Presentation on theme: "1 Chapter 10 International Strategic Management. 2 Why go International? Increasing competition at home Need to grow Low cost production Reduce tariffs."— Presentation transcript:
1 Chapter 10 International Strategic Management
2 Why go International? Increasing competition at home Need to grow Low cost production Reduce tariffs Gain economies of scale Use excess capacity Capitalize on lower taxes, wage rates, inflation Locate near natural resources
3 Understanding Culture Culture is the human-made part of human environment--the sum total of knowledge, beliefs, art, morals, laws, customs, and any other capabilities and habits acquired by humans as members of society. Culture is a collection of shared values and beliefs that are reflected in “acceptable” behavior by a specific group of people –life and death –work, achievement, wealth –security, status –authority, responsibility –risk and uncertainty –individualism, collectivism –science and the scientific method
4 Examples of Cultural Factors 4-2 Never touch the head of a Thai or Pass an object over it, the head is considered sacred in Thailand. Avoid using triangular shapes in Hong Kong, Korea, and Taiwan since the triangle is considered a negative shape. The number 7 is considered bad luck in Kenya and good luck in the Czech Republic and has Magical connotation in Benin, Africa. The number 10 is bad luck in Korea. The number 4 means death in Japan. Red represents witchcraft and death in many African countries, while it is a positive color in Denmark. The color white is associated with death in Asia. SOURCE: Business America, July 12, 1993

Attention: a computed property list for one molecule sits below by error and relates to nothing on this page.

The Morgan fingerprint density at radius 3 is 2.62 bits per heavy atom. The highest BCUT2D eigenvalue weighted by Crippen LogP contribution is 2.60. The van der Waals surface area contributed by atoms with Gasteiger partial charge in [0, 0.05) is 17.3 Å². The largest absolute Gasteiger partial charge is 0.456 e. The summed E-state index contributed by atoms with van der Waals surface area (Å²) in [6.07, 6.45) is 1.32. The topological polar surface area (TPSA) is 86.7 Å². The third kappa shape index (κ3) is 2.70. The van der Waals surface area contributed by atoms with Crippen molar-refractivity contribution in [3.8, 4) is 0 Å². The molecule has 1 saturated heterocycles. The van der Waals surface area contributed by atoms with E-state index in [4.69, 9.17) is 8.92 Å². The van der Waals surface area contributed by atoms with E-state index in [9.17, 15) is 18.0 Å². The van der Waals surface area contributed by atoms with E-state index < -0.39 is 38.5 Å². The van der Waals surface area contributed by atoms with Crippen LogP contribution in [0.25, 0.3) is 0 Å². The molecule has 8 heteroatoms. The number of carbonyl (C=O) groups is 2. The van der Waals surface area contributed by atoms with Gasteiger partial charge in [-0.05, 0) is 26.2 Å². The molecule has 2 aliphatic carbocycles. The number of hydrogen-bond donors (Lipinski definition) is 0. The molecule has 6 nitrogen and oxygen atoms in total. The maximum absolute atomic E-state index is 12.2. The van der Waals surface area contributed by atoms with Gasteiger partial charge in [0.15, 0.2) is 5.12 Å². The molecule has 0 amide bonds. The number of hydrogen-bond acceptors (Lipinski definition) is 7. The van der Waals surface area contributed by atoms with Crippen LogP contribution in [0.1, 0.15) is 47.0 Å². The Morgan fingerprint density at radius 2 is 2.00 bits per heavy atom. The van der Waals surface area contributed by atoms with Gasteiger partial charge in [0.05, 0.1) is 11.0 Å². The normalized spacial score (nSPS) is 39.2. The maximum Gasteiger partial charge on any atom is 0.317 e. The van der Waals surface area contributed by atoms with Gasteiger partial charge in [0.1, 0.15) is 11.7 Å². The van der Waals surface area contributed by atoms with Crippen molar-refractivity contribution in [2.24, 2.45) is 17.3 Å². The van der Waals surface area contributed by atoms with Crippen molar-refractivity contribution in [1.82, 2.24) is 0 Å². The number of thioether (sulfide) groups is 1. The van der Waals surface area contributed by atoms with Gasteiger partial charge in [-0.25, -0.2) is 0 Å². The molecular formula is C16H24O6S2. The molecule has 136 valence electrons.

5 Cultural Differences Between Japanese and Americans’ Individual Lifestyles Clear expression of joy and sorrow Unequivocal expression of “Yes/No” Strong self-assertion Strong personality Excellent negotiating skills Priority of self-interest Cultural Background Reticence Modesty Reserve Punctiliousness Politeness Obligation Ambiguous expression of Joy/Sorrow Equivocal expression of “Yes/No” Weak self-assertion Weak personality Poor negotiating skills Priority of harmony with others Japanese A Culture of Self-restraint Americans A Culture of Self-expression SOURCE: Norihiko Shimizu, “Today’s Taboos may be gone Tomorrow,” Tokyo Business, February 1995, p
6 Cultural Differences Between Japanese and Americans Social Life 4-4 Dignity of individuals Individual work ethic Great individual freedom Low regard for rules An open and transparent society Multi-cultural society A society excelling in creativity and versatility Individual decisions over consensus A society which pursues the ideal Human relations oriented Dependence on the group Lack of individual freedom Respect for rules A closed society, lacking in transparency Mono-cultural society An orderly and uniform society Dependence on consensus A society which pursues harmony with reality Japanese Society “In the Same Boat” Concept American Society Dignity of Individuals SOURCE: Norihiko Shimizu, “Today’s Taboos may be gone Tomorrow,” Tokyo Business, February 1995, p.50.
7 National Culture National culture refers to relatively enduring personality traits that are “common or standardized in a given society.”
8 Five Dimensions of National Culture Individualism vs Collectivism Power Distance Uncertainty Avoidance Masculinity vs Femininity Confucian Dynamism (or Long-Term Orientation)